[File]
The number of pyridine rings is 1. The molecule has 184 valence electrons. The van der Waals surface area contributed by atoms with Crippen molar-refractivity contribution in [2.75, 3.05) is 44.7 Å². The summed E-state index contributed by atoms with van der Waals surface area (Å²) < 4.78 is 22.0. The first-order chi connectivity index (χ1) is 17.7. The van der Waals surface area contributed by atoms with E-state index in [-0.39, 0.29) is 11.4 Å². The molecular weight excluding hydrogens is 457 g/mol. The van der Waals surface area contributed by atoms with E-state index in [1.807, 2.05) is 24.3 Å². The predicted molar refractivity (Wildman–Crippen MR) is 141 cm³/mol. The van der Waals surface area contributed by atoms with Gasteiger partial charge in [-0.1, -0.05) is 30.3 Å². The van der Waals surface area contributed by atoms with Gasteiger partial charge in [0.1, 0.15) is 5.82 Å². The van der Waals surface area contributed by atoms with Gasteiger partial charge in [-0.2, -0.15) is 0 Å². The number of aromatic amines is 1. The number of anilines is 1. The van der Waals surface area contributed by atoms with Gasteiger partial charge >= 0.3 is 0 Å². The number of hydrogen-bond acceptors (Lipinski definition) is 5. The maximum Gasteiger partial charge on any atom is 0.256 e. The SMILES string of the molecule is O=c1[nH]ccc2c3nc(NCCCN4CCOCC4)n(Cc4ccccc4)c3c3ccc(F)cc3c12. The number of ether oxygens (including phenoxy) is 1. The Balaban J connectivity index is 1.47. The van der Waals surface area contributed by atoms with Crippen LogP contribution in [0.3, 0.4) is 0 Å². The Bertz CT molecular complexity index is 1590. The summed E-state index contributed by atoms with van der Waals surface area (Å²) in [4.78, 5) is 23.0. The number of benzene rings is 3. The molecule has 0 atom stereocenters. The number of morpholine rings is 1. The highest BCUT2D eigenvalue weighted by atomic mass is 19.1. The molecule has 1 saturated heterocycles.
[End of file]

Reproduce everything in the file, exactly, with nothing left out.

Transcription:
The number of pyridine rings is 1. The molecule has 184 valence electrons. The van der Waals surface area contributed by atoms with Crippen molar-refractivity contribution in [2.75, 3.05) is 44.7 Å². The summed E-state index contributed by atoms with van der Waals surface area (Å²) < 4.78 is 22.0. The first-order chi connectivity index (χ1) is 17.7. The van der Waals surface area contributed by atoms with E-state index in [-0.39, 0.29) is 11.4 Å². The molecular weight excluding hydrogens is 457 g/mol. The van der Waals surface area contributed by atoms with E-state index in [1.807, 2.05) is 24.3 Å². The predicted molar refractivity (Wildman–Crippen MR) is 141 cm³/mol. The van der Waals surface area contributed by atoms with Gasteiger partial charge in [-0.1, -0.05) is 30.3 Å². The van der Waals surface area contributed by atoms with Gasteiger partial charge in [0.1, 0.15) is 5.82 Å². The van der Waals surface area contributed by atoms with Gasteiger partial charge in [-0.2, -0.15) is 0 Å². The number of aromatic amines is 1. The number of anilines is 1. The van der Waals surface area contributed by atoms with Gasteiger partial charge >= 0.3 is 0 Å². The number of hydrogen-bond acceptors (Lipinski definition) is 5. The maximum Gasteiger partial charge on any atom is 0.256 e. The SMILES string of the molecule is O=c1[nH]ccc2c3nc(NCCCN4CCOCC4)n(Cc4ccccc4)c3c3ccc(F)cc3c12. The number of ether oxygens (including phenoxy) is 1. The Balaban J connectivity index is 1.47. The van der Waals surface area contributed by atoms with Crippen LogP contribution in [0.3, 0.4) is 0 Å². The Bertz CT molecular complexity index is 1590. The summed E-state index contributed by atoms with van der Waals surface area (Å²) in [4.78, 5) is 23.0. The number of benzene rings is 3. The molecule has 0 atom stereocenters. The number of morpholine rings is 1. The highest BCUT2D eigenvalue weighted by atomic mass is 19.1. The molecule has 1 saturated heterocycles.